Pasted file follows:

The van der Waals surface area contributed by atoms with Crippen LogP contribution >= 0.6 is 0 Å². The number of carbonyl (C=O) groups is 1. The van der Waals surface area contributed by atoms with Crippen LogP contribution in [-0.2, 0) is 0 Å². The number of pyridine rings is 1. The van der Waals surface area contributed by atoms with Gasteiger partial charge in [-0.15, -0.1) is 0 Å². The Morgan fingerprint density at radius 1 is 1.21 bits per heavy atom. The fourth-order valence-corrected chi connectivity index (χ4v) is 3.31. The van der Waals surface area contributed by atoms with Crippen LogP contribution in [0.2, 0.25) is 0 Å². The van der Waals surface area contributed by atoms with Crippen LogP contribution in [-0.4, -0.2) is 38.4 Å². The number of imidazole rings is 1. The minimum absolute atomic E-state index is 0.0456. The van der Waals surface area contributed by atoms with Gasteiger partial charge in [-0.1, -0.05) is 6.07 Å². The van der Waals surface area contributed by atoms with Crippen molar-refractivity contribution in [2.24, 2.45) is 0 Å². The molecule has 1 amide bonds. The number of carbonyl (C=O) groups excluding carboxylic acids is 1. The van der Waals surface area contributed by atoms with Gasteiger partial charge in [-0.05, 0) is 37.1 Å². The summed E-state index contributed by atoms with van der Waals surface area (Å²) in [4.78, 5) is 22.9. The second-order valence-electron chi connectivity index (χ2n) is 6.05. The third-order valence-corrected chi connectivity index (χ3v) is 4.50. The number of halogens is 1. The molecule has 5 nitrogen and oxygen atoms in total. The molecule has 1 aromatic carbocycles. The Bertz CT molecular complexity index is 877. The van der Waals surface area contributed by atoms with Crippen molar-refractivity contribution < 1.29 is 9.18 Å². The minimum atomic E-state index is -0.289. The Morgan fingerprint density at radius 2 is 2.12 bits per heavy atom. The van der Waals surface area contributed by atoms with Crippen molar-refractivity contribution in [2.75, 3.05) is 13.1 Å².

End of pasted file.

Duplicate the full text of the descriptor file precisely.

The van der Waals surface area contributed by atoms with Crippen LogP contribution >= 0.6 is 0 Å². The number of carbonyl (C=O) groups is 1. The van der Waals surface area contributed by atoms with Crippen LogP contribution in [-0.2, 0) is 0 Å². The number of pyridine rings is 1. The van der Waals surface area contributed by atoms with Gasteiger partial charge in [-0.15, -0.1) is 0 Å². The Morgan fingerprint density at radius 1 is 1.21 bits per heavy atom. The fourth-order valence-corrected chi connectivity index (χ4v) is 3.31. The van der Waals surface area contributed by atoms with Crippen LogP contribution in [0.2, 0.25) is 0 Å². The van der Waals surface area contributed by atoms with Crippen LogP contribution in [-0.4, -0.2) is 38.4 Å². The number of imidazole rings is 1. The minimum absolute atomic E-state index is 0.0456. The van der Waals surface area contributed by atoms with Gasteiger partial charge in [-0.1, -0.05) is 6.07 Å². The van der Waals surface area contributed by atoms with Crippen molar-refractivity contribution in [2.24, 2.45) is 0 Å². The molecule has 1 amide bonds. The number of carbonyl (C=O) groups excluding carboxylic acids is 1. The van der Waals surface area contributed by atoms with Gasteiger partial charge in [-0.05, 0) is 37.1 Å². The summed E-state index contributed by atoms with van der Waals surface area (Å²) in [4.78, 5) is 22.9. The second-order valence-electron chi connectivity index (χ2n) is 6.05. The third-order valence-corrected chi connectivity index (χ3v) is 4.50. The number of halogens is 1. The molecule has 5 nitrogen and oxygen atoms in total. The molecule has 1 aromatic carbocycles. The Bertz CT molecular complexity index is 877. The van der Waals surface area contributed by atoms with Crippen molar-refractivity contribution < 1.29 is 9.18 Å². The minimum atomic E-state index is -0.289. The Morgan fingerprint density at radius 2 is 2.12 bits per heavy atom. The van der Waals surface area contributed by atoms with Crippen molar-refractivity contribution in [2.75, 3.05) is 13.1 Å².